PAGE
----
The film, Vertigo (1958) directed by Alfred Hitchcock, is classified as a genre combination of mystery, romance, suspense and thriller about psychological obsession and murder. Filmed on location in San Francisco and on the Paramount lot in Hollywood, California in 1957, the cultural features of the late 1950’s America were depicted in the films mise en scène by costume and set designs current for that time period. The film was produced at the end of the golden age of Hollywood when the studio system was still in place. At the time Vertigo was produced, Hollywood studios were still very much in control of film production and of actor’s contracts. Hitchcock’s groundbreaking cinematic language and camera techniques has had great impact on film and American popular culture and created a cult following of his films to this day.
As stated in an article by Magellan (1994), the multiple genres of Vertigo can be defined as follows:
Alfred Hitchcock's Vertigo is a film which functions on multiple levels simultaneously. On a literal level it is a mystery-suspense story of a man hoodwinked into acting as an accomplice in a murder, his discovery of the hoax, and the unraveling of the threads of the murder plot. On a psychological level the film traces the twisted, circuitous routes of a psyche burdened down with guilt, desperately searching for an object on which to concentrate its repressed energy. Finally, on an allegorical or figurative level, it is a retelling of the immemorial tale of a man who has lost his love to death and in hope of redeeming her descends into the underworld.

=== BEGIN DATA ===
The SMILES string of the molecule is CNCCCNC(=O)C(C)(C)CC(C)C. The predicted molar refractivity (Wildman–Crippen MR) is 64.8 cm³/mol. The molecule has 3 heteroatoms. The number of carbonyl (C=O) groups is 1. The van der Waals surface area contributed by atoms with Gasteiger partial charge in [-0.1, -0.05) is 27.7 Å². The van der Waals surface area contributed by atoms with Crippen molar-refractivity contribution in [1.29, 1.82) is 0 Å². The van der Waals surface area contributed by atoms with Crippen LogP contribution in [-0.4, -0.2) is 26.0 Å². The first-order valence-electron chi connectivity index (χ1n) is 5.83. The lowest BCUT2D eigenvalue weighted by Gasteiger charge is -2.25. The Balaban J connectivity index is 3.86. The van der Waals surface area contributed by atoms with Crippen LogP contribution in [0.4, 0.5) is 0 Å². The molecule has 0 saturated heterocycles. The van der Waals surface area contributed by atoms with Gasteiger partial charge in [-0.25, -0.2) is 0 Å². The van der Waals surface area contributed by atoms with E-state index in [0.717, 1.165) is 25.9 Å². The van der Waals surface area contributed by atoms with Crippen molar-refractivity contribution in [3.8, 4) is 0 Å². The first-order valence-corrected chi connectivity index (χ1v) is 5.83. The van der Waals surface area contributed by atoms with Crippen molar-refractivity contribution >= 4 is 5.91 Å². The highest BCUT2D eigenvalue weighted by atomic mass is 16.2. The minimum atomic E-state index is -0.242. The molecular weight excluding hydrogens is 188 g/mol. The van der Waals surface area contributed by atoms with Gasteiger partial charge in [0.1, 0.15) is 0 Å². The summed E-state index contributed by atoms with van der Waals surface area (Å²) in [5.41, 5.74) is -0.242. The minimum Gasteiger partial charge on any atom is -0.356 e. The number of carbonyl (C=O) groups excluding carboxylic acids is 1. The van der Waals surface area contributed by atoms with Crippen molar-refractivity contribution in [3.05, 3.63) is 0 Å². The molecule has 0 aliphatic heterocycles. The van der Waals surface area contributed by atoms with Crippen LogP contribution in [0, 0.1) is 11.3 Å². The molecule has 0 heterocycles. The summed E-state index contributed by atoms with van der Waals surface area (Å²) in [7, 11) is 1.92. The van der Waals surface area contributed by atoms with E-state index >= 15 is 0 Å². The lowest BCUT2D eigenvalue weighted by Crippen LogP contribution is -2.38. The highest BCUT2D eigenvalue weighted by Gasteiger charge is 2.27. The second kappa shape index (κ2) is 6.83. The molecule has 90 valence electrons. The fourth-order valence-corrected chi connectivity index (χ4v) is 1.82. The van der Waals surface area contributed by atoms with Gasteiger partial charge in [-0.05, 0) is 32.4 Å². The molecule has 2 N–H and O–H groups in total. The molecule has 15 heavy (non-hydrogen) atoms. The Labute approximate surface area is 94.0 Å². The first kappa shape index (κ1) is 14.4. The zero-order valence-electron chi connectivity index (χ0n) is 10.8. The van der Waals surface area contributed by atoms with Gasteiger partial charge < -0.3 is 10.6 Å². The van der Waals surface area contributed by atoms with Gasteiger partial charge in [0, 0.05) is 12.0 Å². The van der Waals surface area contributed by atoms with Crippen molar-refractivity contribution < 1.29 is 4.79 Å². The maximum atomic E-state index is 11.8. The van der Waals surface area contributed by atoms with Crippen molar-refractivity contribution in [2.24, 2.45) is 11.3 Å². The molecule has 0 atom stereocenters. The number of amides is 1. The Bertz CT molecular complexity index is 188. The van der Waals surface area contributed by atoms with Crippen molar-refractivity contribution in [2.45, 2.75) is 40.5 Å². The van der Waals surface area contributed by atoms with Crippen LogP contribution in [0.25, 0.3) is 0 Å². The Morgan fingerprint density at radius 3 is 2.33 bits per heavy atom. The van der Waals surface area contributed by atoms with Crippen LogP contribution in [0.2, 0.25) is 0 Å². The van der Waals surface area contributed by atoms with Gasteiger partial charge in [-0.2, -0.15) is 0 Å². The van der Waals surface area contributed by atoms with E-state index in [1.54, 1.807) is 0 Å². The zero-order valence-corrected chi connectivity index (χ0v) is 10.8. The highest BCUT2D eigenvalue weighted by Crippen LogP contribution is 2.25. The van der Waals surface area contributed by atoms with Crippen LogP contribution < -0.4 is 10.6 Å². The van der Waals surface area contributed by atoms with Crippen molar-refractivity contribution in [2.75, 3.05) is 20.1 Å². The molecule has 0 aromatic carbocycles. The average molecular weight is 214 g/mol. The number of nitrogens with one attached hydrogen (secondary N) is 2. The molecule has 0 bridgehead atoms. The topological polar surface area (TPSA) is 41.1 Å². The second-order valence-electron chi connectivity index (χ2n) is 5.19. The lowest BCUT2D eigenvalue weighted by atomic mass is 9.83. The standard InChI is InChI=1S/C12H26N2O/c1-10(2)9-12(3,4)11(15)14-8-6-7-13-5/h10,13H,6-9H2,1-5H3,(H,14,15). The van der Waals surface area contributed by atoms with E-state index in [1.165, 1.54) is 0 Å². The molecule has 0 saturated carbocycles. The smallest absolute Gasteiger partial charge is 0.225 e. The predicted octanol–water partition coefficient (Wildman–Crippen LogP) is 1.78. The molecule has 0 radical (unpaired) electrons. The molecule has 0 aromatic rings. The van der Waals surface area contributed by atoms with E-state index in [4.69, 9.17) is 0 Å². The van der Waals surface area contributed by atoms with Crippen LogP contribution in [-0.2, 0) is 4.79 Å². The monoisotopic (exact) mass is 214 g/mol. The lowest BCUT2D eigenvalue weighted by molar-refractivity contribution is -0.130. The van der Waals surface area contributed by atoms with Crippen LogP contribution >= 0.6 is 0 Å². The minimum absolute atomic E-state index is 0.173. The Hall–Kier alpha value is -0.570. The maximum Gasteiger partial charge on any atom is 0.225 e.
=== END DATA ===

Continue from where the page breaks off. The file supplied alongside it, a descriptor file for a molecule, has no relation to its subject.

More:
The narrative of Vertigo tells a plot twisted story of mystery and suspense as the main character “Scottie” (James Stuart), a retired detective suffering from acrophobia, falls romantically in love with Madeline (Kim Novak), the wife of a college friend Gavin Elster (Tom Helmore), whom he reluctantly has been hired to follow. Elster conveys concern regarding his wife’s bizarre behavior explaining to Scottie that she has been taking trips during the day in which she has no recollection of afterward and believes she’s possessed by the spirit of her great-grandmother Carlotta Valdes who tragically committed suicide. Scottie, out of sympathy for his friend, begins shadowing Madeline’s daily movements. He watches her activities from a distance until he follows her to Golden Gate Park where she jumps into the San Francisco Bay and he ends up having to rescue her. He takes her back to his apartment to dry off and they begin to get to know each other and an attraction begins to form. The pair begins spending time together in scenic parts of San Francisco. On the day they visit the Spanish mission where Carlotta committed suicide, Scottie professes his love for Madeline only for her to run off and up the stairs to the top of the bell tower where she falls to her death or so he thinks. Because of Scottie’s paralyzing fear of heights, he was unable to stop her and save...